Good morning to Captain and Crew alike, and welcome to the Admiralty Docket. Today our subject is Rule 5: Keeping a Proper Lookout.IMG_1379
Under the admiralty law liability for collision is based upon fault. The standard of correct conduct in navigation of vessels, from the largest merchant ships down to the smallest pleasure boats, is supplied primarily by the federal statutory Rules of Navigation. There are  four  sets of these so called “Rules of the Road” in force, each of which applies to different waters.  Every officer and every vessel operator is held by the law to strict adherence to the applicable Rules. The International Rules apply to navigation of vessels on the high seas. The Great Lakes Rules apply on those waters, the Western Rivers Rules apply primarily on the Mississippi and its tributaries, and the Inland Rules apply to regulate navigation on all other navigable waters in the United States. One exception to this is that, in certain situations, racing rules may apply as between participants to alter the standard rule. Either way, any deviation from the required standard will likely result in a finding of fault.
Ships steam night or day,  in all  weather, regularly in narrow channels or harbors and their momentum under way, slow response to steerage, and limited stopping capabilities require vigilance and proper and timely action to avoid collision. Such are the reasons for Rule 5 – Keep a Proper Lookout:
Kai Granhoim was a member of the Finnish Foreign Service assigned to the Finnish Embassy at Lisbon, Portugal. On July 8, 1981 Granhoim left Newport, Rhode Island for Portugal in his “advance 36” stock design sailing yacht the OLYMPUS CAMERA. Granhoim was sailing her alone in an activity known as “single handed sailing” . . . an activity with which Granhoim had 7 years experience. This voyage from Newport to Portugal constituted a qualifying sail for the London Observer transatlantic single handed race from Plymouth, England to Newport, in which Granholm intended to compete later in 1981.
Night had fallen on July 11. The weather was clear and a light wind was blowing. The OLYMPUS CAMERA was on autopilot steering a course of 90′. Granholm  checked all equipment aboard the OLYMPUS CAMERA and scanned  all around the horizon for the lights of other vessels. Granhoim saw no lights. Granhoim went below, set an alarm to wake himself in 30 minutes,  and  went to sleep. As Granhoim slept, there was no lookout aboard the OLYMPUS CAMERA.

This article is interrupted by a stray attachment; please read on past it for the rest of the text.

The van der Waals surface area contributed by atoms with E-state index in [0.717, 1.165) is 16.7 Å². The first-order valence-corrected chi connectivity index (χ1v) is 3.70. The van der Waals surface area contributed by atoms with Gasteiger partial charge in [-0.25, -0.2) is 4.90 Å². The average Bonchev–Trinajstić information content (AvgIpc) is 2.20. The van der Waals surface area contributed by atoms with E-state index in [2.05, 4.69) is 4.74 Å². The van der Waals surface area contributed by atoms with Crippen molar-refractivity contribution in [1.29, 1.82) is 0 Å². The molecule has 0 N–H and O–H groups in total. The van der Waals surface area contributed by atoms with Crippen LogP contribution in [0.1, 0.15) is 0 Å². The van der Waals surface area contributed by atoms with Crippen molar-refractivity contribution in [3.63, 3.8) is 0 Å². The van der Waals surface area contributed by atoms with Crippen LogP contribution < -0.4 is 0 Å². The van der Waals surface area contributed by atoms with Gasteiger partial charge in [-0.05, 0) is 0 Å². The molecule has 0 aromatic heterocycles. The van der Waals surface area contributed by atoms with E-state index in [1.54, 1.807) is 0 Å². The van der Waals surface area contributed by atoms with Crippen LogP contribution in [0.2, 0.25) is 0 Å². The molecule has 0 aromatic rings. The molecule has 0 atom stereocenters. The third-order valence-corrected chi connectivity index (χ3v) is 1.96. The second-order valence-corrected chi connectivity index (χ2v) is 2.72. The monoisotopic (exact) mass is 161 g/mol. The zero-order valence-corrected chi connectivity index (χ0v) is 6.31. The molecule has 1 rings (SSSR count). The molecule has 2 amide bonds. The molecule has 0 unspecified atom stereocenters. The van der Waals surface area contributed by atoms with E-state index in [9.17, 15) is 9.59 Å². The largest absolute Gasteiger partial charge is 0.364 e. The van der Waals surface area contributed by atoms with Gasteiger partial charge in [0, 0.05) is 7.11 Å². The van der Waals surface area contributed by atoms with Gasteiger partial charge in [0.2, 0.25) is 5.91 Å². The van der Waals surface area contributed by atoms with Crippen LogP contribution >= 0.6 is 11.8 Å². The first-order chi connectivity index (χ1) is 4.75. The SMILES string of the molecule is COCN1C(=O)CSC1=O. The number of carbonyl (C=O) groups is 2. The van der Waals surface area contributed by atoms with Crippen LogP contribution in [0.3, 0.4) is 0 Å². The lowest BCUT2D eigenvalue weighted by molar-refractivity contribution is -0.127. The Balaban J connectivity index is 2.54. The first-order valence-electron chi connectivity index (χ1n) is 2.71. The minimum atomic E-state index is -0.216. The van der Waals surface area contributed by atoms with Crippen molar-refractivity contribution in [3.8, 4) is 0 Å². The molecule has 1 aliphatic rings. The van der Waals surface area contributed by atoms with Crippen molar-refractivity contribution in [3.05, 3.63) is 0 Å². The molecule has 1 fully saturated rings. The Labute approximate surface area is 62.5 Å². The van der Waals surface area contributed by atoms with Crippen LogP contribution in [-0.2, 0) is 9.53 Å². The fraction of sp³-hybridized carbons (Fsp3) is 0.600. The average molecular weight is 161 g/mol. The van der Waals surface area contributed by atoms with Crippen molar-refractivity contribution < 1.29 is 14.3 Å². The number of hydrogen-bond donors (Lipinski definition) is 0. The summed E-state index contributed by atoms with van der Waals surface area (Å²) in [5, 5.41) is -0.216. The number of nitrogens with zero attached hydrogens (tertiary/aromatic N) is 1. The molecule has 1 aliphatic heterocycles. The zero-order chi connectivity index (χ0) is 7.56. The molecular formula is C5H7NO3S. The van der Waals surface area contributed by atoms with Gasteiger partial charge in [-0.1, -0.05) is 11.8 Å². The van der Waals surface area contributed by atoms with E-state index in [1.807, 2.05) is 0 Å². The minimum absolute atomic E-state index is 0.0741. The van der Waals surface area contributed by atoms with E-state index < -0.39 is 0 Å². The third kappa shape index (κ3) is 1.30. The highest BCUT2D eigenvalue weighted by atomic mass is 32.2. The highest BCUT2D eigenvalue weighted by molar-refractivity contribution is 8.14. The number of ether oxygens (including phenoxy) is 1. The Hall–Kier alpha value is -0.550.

72COLREGS, International Navigation Rules, Rule 5 provides in pertinent  part: Every vessel . . . shall . . . at all times maintain a proper look-out . . . so as to make a full appraisal of . . . the risk of collision.
Granholm was awakened by “a terrible crashing noise” as the OLYMPUS CAMERA rolled over. As Granholm escaped the cabin, he saw the stern of the container ship TFL EXPRESS up close and personal.
Granholm broadcast a “mayday” and the TFL EXPRESS and another ship responded. Granholm temporarily stopped his yacht from leaking and elected to stay aboard and return to Newport. On the  afternoon  of July 14, Granholm abandoned his sinking yacht and was taken aboard the CYS BRILLIANCE, bound for Venezuela.
In apportioning fault for the collision, the admiralty judge found Granholm at fault for failing to maintain a proper look-out, commenting.”The obligation to maintain a proper lookout falls upon great vessels and small alike. It may seem unfeeling to condemn single handed transatlantic sailors for sleeping at night. But they pursue this hazardous avocation voluntarily, and are not exempt from the requirements of prudent seamanship.”
More next week on the Admiralty Docket. Until then, remember that your rights and responsibilities may change as you approach the shore and may God Almighty grant you pleasant sailing.